I spent a good part of the spring and into the summer figuring out how to write The Blood Sword Gambit (working title), sequel to Flank Hawk and the second novel in the First Civilization’s Legacy series.
A sequel sounds easy, right? Sure, when I typed the “The End” to Flank Hawk, I knew the basics of what would happen in the next novel, and then fleshed it out a bit while submitting Flank Hawk to publishers.
So, what’s the problem? I’m an author, right? And authors know these things. As to the first question: The problem is getting the balance just right. The second question: Yes, authors do know these things, and that’s how I went about finding a way to strike the balance.
What balance? A sequel is a complete work in itself but continues the story of the preceding novel. Blood Sword continues Krish’s story, but to do so it’s necessary for new readers to understand a bit about who Krish is, including friends, associates, and his experiences. While I’d love for those readers that start with the sequel to go back and read Flank Hawk, I want them to be able to enjoy the second novel without having to go back and read the first. But if they do so after reading Blood Sword, I want them to enjoy Flank Hawk—the conflict, struggles and excitement, and discovery of the world in which Krish lives. I also want readers of Flank Hawk to enjoy its sequel, and not to be put off by references to events in the first novel—things necessary for those who haven’t yet read and enjoyed Flank Hawk.
Okay, that’s what every author who writes a series strives to achieve. With that in mind, I went right to the source: Authors who’ve successfully done what I was preparing to attempt.
a. Writes action-filled stories, in first person, past tense.
b. Although one story arc was completed in the first novel, a larger storyline continued to be explored.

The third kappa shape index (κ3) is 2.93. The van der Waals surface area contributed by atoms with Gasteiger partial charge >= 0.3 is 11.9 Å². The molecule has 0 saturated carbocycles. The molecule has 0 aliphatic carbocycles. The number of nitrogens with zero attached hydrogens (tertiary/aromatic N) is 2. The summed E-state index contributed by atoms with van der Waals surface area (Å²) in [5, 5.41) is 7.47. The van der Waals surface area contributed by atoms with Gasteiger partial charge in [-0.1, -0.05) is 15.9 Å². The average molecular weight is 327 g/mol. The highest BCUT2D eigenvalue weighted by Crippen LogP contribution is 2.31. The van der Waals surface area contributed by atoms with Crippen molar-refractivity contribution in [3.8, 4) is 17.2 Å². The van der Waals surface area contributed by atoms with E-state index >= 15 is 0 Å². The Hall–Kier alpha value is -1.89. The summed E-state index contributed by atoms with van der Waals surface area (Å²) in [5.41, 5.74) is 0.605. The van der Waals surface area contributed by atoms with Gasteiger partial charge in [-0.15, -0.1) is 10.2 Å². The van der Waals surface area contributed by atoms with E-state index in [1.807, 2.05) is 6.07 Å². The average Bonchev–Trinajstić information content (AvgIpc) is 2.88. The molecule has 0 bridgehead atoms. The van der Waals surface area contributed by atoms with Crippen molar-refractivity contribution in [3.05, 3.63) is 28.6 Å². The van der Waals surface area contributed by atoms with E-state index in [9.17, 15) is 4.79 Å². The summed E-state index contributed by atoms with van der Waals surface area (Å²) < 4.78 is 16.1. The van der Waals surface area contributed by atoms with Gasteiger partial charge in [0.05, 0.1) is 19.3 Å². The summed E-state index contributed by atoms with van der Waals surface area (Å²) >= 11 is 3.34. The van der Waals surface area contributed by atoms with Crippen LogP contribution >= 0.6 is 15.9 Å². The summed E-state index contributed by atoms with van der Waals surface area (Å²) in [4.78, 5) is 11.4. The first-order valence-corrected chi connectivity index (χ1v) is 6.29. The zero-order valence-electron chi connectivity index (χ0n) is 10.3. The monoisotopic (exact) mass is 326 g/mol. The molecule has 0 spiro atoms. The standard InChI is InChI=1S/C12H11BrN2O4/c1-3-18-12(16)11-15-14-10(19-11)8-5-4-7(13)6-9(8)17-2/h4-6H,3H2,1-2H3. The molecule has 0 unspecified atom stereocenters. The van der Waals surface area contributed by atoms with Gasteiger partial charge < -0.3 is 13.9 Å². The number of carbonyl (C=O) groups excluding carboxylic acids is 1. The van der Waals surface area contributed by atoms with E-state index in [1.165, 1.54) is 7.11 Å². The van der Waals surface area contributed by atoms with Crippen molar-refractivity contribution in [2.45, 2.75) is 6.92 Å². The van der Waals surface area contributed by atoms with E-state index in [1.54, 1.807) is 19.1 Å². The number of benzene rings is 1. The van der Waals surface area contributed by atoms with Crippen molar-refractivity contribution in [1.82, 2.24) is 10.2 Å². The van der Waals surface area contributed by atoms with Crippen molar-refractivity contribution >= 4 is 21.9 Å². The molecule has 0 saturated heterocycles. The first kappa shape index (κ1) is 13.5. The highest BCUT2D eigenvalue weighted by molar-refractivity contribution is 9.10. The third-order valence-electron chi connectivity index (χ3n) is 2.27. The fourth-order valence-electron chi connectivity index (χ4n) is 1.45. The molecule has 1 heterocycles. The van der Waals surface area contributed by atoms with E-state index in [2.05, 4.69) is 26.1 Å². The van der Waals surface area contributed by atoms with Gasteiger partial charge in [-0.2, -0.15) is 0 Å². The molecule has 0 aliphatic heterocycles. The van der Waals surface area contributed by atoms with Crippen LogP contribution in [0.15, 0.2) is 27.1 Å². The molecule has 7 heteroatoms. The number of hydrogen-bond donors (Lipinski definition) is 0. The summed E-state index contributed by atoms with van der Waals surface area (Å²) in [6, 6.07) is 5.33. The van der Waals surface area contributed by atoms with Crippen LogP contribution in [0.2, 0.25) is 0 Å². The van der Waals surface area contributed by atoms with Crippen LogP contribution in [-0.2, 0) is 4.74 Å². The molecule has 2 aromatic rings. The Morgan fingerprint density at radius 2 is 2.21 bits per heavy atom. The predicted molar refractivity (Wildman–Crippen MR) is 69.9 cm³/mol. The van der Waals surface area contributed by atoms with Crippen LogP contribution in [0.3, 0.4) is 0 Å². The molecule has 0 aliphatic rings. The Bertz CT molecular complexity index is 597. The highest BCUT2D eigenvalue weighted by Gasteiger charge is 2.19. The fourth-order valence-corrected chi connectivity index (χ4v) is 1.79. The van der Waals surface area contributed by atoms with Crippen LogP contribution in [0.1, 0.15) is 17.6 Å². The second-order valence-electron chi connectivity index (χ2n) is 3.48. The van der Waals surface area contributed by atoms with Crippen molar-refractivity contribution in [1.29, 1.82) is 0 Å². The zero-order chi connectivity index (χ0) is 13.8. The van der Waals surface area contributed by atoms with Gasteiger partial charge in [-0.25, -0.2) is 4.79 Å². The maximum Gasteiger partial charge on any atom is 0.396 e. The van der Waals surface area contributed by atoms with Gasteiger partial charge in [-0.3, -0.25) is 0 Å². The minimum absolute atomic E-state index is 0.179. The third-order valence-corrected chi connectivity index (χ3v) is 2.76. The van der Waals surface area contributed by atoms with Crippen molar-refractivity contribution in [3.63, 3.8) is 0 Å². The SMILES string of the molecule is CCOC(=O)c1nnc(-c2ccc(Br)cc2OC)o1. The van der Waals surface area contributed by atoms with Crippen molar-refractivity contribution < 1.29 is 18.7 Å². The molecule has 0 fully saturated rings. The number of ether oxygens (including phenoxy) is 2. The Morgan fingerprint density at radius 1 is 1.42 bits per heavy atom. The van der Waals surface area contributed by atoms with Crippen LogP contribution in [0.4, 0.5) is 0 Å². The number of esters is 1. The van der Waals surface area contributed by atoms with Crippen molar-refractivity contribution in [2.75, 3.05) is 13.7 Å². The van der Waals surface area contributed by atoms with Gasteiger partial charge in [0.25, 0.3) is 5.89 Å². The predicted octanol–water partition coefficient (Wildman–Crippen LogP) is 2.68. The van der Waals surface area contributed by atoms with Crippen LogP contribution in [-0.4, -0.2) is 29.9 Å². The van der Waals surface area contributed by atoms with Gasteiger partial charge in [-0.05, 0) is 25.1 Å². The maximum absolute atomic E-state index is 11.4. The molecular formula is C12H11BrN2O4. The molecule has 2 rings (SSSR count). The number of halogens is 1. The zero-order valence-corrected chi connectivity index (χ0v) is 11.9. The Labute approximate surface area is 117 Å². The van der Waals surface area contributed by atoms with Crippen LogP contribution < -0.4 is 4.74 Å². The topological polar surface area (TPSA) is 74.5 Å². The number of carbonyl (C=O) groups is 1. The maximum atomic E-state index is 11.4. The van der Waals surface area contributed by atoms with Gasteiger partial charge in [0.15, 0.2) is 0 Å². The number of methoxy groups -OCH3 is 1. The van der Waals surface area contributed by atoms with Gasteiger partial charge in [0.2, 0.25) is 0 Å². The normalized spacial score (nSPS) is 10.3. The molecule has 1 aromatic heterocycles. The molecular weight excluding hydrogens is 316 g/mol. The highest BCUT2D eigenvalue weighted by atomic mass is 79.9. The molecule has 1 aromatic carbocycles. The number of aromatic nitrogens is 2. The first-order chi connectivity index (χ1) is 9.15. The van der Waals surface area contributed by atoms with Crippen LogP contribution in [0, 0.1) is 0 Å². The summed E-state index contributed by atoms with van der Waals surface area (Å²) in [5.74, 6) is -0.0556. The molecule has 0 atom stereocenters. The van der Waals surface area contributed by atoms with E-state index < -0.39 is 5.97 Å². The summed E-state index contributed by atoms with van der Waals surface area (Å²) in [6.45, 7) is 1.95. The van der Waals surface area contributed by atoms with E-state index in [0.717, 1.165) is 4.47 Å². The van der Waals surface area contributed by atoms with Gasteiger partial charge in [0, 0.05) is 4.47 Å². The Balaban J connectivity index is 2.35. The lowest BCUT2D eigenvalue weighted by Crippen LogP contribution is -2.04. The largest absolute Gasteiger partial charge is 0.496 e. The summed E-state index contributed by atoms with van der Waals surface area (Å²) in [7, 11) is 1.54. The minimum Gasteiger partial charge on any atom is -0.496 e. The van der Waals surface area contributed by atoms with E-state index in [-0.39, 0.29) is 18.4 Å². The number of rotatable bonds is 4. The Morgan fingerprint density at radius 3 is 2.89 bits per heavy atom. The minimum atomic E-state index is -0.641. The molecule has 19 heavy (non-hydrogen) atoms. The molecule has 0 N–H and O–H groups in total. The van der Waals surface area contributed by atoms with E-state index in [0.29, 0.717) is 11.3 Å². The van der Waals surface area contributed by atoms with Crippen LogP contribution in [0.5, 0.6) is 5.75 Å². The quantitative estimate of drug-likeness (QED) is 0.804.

c. Events and choices made in the first novel impacted what happened in the next.
d. Characters, from close friends to associates in the first novel continued to influence what happened in the second—even those that died or didn’t appear ‘on stage’ in the second novel.
Naturally, I went with authors I’d read previously and enjoyed: Steven Brust (Vlad Taltos series), Roger Zelazny (Chronicles of Amber series) and Laurell K. Hamilton (Anita Blake series). I read and reread the first two or three novels in each series, and even listened to audio versions when possible, all the time paying close attention to when and how the authors made reference to previous information and events within the context of the second novel’s storyline.
It reaffirmed what I already knew:
1. There’s no secret formula with respect to when and how much previous information to provide in the sequel.
2. It’s handy for readers of previous works in the series to be reminded of past events.
3. Linking the previous storyline with the current one as well as weaving both into the overall direction of the events for novels to follow provides a consistent and enduring foundation for readers to comprehend and recall the who, what, where, when, how and whys of the created world, conflicts and characters.
After the careful study, I also came away with examples of techniques the authors used, including methods and timing that allowed for smooth transitions from present to past and back, while foreshadowing the future. Things like dialogue and POV character recollection, intertwined with character motivations (directly stated or implied), items and places, scenes and descriptions all played a role.
And as I work to complete The Blood Sword Gambit, I am integrating those techniques, merging them with my own storytelling method and writing style—working to get ‘that balance’ just right.
If you do give Flank Hawk a try, and/or The Blood Sword Gambit (when it’s released), either way I hope you’ll let me know if my effort was a success.
You can listen to the audio from when Terry was a guest of Blog Host, Gail Z. Martin’s Ghost in the Machine podcast here: http://www.audioacrobat.com/play/WBpTSY07